You read from us first that most of Arizona's GOP delegation in Congress was lobbying to rescind the Ironwood Forest National Monument.

Recently, the Sentinel was the only newsroom to successfully dig into who had received a settlement negotiated by Congressman Raul Grijalva.

The deeply sourced work of our border reporter Paul Ingram, the provocative and thoughtful 'What the Devil won't tell you' columnist Blake Morlock, context from veteran business reporter Betty Beard .... they and others on the Sentinel team have become go-to sources of solid information for Tucson.

And that's just a start.

Here's one more example of why we need real local accountability journalism:

We were the only news organization anywhere — not just in Arizona, but in the country — to report that Congress was moving to exempt the Border Patrol from Freedom of Information laws. Because of our work, that provision was quickly stripped from a border bill.

That's right:

​Does it sound like a good idea for one of the largest law enforcement agencies in the world to be able to essentially operate as secret police, without any public accountability?

As you're probably aware, the Border Patrol and other agencies of Customs and Border Protection have already been given sweeping powers to ignore certain constitutional rights within 100 miles of the border — including the Tucson area and most of Southern Arizona — where they can set up immigration checkpoints, conduct searches in ways that you'd think would violate the 4th Amendment, and do routinely go beyond their broad authority and violate civil rights.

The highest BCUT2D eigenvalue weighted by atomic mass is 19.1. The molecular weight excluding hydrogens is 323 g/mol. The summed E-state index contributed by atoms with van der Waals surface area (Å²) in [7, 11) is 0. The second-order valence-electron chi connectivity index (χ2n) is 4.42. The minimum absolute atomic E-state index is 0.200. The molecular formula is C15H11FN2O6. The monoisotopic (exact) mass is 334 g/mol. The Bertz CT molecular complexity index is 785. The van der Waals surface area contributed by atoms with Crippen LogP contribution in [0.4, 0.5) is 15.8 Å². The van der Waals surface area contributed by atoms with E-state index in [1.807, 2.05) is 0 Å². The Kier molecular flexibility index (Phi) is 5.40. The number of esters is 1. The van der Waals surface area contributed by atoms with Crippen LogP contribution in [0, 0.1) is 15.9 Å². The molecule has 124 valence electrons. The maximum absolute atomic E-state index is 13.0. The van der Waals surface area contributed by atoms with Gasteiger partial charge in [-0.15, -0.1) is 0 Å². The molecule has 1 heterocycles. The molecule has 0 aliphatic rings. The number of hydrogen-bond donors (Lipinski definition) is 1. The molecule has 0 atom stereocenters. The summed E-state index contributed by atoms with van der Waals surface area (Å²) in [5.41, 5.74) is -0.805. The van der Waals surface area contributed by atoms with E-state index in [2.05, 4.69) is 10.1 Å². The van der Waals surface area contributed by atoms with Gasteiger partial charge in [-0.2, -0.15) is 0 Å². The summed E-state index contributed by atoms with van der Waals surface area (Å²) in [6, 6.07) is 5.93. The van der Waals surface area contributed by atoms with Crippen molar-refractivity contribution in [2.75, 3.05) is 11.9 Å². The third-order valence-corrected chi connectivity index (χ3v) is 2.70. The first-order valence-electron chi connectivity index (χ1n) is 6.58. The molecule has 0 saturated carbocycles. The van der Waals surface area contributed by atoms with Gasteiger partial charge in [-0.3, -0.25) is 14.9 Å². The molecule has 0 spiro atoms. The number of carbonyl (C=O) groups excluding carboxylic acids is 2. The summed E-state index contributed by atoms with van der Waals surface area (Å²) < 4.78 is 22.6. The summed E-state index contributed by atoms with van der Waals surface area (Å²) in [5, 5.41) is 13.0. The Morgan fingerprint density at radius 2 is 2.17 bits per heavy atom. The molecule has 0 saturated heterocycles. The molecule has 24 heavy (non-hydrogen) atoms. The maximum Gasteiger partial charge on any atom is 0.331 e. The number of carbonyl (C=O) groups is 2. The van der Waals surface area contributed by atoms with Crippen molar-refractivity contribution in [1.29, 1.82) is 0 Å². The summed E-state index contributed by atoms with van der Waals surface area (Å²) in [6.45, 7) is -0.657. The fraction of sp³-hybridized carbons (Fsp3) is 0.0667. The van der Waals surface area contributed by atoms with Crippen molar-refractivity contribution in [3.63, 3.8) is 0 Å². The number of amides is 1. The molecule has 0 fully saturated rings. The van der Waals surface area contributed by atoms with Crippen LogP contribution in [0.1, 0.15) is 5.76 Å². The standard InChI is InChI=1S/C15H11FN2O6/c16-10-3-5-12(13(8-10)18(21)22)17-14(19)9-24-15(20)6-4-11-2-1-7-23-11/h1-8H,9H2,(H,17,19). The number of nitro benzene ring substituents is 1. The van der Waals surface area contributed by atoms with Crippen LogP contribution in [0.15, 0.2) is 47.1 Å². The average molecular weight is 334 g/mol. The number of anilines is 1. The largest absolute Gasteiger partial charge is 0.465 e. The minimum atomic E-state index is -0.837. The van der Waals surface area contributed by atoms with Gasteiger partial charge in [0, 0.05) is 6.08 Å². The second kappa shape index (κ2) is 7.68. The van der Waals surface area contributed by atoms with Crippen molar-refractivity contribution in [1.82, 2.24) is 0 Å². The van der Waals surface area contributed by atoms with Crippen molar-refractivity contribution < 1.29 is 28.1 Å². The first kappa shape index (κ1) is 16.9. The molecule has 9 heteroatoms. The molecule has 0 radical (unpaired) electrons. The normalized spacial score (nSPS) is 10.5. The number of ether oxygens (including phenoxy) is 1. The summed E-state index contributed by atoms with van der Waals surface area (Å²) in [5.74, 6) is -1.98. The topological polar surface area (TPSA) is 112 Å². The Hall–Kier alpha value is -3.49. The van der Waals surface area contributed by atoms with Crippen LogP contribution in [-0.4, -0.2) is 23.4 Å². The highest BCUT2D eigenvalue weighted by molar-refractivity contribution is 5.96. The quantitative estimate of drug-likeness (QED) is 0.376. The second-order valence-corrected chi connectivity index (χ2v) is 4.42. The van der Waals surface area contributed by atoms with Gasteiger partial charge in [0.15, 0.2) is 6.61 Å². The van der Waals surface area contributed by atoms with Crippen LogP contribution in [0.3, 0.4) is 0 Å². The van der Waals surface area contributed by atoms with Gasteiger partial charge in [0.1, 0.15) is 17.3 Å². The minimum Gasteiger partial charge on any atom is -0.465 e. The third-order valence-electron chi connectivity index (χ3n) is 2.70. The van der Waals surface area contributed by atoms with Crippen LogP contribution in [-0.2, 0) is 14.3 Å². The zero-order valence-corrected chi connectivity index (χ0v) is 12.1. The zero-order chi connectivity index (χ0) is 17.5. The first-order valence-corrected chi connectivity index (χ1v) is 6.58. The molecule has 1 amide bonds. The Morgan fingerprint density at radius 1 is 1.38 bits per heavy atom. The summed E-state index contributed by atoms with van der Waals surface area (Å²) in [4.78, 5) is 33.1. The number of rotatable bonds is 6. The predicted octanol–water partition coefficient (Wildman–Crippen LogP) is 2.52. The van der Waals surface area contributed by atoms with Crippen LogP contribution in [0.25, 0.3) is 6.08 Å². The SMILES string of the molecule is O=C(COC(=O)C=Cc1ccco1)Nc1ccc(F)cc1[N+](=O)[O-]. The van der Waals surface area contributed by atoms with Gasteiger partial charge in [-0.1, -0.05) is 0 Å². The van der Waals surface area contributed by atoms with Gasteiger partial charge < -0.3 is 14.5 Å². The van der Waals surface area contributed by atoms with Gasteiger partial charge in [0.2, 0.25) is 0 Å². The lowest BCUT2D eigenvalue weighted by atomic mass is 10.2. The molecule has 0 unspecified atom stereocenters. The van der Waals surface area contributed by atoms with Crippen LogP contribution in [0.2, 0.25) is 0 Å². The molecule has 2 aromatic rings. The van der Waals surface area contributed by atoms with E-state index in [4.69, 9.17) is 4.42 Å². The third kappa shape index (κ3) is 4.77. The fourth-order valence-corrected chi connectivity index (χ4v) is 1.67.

At least we can keep tabs on them through freedom of information, right?

Well, Congress very nearly handed CBP a blank check to ignore FOIA. Buried deep in a bill in October was a loophole that would have exempted CBP from FOIA entirely, for anything and everything they did within that 100-mile border zone.

A single news organization in the entire country wrote about that exemption before the bill was put to a committee vote: TucsonSentinel.com.

We published an editorial the evening before the Homeland Security Committee held a markup session, after we asked questions about why CBP should be allowed to keep data and records about its border enforcement under wraps.

When our questions were met with silence and excuses, we told Southern Arizona residents that their congresswoman, Martha McSally, was a co-sponsor of a bill that would allow Border Patrol to operate in the dark.

I very rarely write editorials at all. But in this case, I said: "Whether you support or oppose Trump's wall, strongly favor more stringent immigration enforcement or are adamantly opposed, not knowing if CBP is doing its job fairly and effectively should not be an option."

The very next day, McSally quickly amended the bill to remove that provision.

Just one other news outlet in the nation even reported about the FOIA loophole being pulled — a brief notice afterward in the Dallas Morning News.

It matters that we have quality local reporting taking place, because righting wrongs and making communities work better eventually means good things for all of us.